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 IUPAC100 logo 

U.S. National Committee for IUPAC

The National Academy of Sciences is the U.S. adhering body of the International Union of Pure and Applied Chemistry (IUPAC) and it maintains its relationship with the union through the U.S. National Committee (USNC)/IUPAC. IUPAC serves to advance the worldwide aspects of the chemical sciences and to contribute to the application of chemistry in the service of humankind. 

Current Activities                                                                                        

2019 Young Observers Selected to Attend IUPAC General Assembly and Congress in Paris, France
The USNC/IUPAC congratulates this year's twelve Young Observers! Click on the announcement below to learn more about this program. Or visit the Young Observer page.

YO Announcement Corrected Final 2019 JPG

Take the Periodic Table Challenge!
Join people from around the world and test your knowledge of the Periodic Table as we celebrate the International Year of the Periodic Table!

IUPAC100 logoPeriodic Table of Younger Chemists seeking nominations
In celebration of its centenary (IUPAC100) and the International Year of the Periodic Table in 2019, IUPAC and the International Younger Chemists Network (IYCN) have created a Periodic Table of Younger Chemists. Beginning in July 2018, the World Chemistry Congress and IUPAC General Assembly has honored a diverse group of 118 outstanding younger chemists from around the world who in embody the mission and core values of IUPAC. The resulting periodic table highlights the diversity of careers, creativity, and dedication of the young chemists leading us into the next century. Winners are being profiled on the IUPAC100 website and receive a certificate from IUPAC. In July 2018, IUPAC began revealing approximately eight elements each month. The final elements were awarded at the IUPAC General Assembly and World Chemistry Congress in Paris, France in July 2019. For more information, visit

IYPT logo2019 International Year of the Periodic Table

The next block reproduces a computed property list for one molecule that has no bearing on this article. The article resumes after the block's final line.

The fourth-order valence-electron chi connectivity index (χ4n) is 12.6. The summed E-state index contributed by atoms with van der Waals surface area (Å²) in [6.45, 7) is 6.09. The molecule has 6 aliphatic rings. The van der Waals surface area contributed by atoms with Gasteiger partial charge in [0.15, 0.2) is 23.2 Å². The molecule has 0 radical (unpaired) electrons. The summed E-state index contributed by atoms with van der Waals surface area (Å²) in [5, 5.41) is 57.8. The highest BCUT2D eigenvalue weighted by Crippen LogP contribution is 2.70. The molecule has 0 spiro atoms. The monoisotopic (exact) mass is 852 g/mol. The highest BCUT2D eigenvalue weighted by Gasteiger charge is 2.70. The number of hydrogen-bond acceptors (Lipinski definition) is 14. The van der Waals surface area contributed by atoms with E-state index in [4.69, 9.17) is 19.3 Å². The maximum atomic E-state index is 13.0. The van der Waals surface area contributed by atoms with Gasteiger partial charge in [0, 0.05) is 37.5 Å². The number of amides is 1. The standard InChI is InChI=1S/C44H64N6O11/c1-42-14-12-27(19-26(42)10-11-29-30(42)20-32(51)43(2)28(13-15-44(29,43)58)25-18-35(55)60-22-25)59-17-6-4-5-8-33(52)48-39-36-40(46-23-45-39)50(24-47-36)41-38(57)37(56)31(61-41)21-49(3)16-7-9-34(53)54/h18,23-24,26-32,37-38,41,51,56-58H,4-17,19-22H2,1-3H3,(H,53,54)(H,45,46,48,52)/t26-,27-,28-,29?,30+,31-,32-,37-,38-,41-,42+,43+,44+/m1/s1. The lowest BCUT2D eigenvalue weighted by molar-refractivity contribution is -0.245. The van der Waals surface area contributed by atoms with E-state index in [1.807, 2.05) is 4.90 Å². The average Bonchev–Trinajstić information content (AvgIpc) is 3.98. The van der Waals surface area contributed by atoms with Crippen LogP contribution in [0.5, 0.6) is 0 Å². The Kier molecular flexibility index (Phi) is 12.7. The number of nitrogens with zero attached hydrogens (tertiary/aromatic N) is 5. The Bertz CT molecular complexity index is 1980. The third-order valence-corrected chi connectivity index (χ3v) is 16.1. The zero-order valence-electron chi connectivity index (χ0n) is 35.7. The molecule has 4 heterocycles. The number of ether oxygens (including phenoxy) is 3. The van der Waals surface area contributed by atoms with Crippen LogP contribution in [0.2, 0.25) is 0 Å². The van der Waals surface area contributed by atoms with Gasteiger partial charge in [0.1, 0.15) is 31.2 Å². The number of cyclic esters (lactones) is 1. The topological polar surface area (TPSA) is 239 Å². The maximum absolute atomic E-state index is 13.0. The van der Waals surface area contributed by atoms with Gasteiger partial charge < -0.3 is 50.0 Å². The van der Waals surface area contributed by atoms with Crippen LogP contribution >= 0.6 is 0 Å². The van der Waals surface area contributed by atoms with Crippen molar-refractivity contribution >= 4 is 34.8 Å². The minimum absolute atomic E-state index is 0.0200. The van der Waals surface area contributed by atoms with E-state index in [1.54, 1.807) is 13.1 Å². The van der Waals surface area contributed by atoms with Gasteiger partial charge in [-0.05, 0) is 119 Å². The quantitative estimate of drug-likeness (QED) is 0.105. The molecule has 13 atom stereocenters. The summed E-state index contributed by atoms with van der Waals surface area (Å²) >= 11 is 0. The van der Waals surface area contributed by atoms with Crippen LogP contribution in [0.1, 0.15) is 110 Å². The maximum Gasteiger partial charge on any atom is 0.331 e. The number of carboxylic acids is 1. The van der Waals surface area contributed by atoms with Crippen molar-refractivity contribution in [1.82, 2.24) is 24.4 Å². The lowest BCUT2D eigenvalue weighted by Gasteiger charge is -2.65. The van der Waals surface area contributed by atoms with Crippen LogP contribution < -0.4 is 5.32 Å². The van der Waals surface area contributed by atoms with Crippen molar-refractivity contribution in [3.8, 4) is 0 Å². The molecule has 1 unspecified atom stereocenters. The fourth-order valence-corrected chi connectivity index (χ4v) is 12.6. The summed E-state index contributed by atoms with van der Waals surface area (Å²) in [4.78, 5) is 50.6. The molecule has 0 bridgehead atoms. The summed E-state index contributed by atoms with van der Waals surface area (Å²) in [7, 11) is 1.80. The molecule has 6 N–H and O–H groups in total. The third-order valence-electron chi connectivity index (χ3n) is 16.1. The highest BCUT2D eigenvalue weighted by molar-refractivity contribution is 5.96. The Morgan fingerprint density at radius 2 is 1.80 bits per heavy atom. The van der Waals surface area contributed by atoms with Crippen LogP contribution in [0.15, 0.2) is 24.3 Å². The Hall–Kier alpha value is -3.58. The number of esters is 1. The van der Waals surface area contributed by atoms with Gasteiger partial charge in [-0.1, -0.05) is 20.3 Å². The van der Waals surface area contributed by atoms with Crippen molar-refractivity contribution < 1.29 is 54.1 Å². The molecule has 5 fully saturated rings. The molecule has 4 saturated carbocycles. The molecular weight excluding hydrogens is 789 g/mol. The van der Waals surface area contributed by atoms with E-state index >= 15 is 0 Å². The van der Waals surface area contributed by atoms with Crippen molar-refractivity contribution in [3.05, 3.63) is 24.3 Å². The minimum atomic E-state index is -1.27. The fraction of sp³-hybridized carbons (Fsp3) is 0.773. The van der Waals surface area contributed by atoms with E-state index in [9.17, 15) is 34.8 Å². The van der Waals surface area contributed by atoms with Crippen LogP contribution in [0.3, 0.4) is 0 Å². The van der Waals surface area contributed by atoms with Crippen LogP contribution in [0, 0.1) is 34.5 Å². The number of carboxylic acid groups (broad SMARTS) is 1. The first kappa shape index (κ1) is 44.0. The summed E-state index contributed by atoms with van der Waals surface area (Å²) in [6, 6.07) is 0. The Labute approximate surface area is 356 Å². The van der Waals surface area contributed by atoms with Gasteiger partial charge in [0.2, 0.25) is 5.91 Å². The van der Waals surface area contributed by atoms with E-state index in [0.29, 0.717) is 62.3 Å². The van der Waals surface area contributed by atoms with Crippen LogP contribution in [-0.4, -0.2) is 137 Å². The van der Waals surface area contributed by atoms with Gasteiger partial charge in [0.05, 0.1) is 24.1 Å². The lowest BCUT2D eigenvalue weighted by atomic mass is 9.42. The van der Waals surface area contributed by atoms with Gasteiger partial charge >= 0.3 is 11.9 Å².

On 20 December 2017, the United Nations (UN) General Assembly proclaimed 2019 to be the International Year of the Periodic Table of Chemical Elements (IYPT 2019). In doing so, the UN has recognized the importance of raising global awareness of how chemistry promotes sustainable development and provides solutions to global challenges in energy, education, agriculture, and health. 
The development of the Periodic Table of the Elements is one of the most significant achievements in science and a uniting scientific concept, with broad implications in Astronomy, Chemistry, Physics, Biology and other natural sciences. The International Year of the Periodic Table of Chemical Elements in 2019 will coincide with the 150th anniversary of the discovery of the Periodic System by Dmitry Mendeleev in 1869, and with the centenary of IUPAC (IUPAC100). More information can be found on the website

International Younger Chemists Network
The International Younger Chemists Network (IYCN) was officially launched at the 49th IUPAC General Assembly in São Paulo, Brazil, in July 2017. The IYCN wants to “create a unified global network of young chemists to communicate, collaborate, educate, and mentor”. To find out more, read more in ChemViews Magazine.(online 5 Dec 2017).

Isotopes MatterIsotopes Matter!!  New Interactive Periodic Table

In partnership with researchers at the King’s Centre for Visualization in Science, a team of IUPAC scientists and educators created an interactive electronic isotopic periodic table. Launched in August 2016, it can be found at The accompanying educational materials inform students and the general public about the many uses of isotopes in our lives. A print version of the periodic table of the isotopes and elements is available at


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Chelsea Bock, Program Coordinator

Chemistry InternationalChemistry International is the newsmagazine of IUPAC. For more information.

This material is based upon work supported by the National Science Foundation under Grant Number 1708170. Any opinions, findings, and conclusions or recommendations expressed in this material are those of the author(s) and do not necessarily reflect the views of the National Science Foundation.

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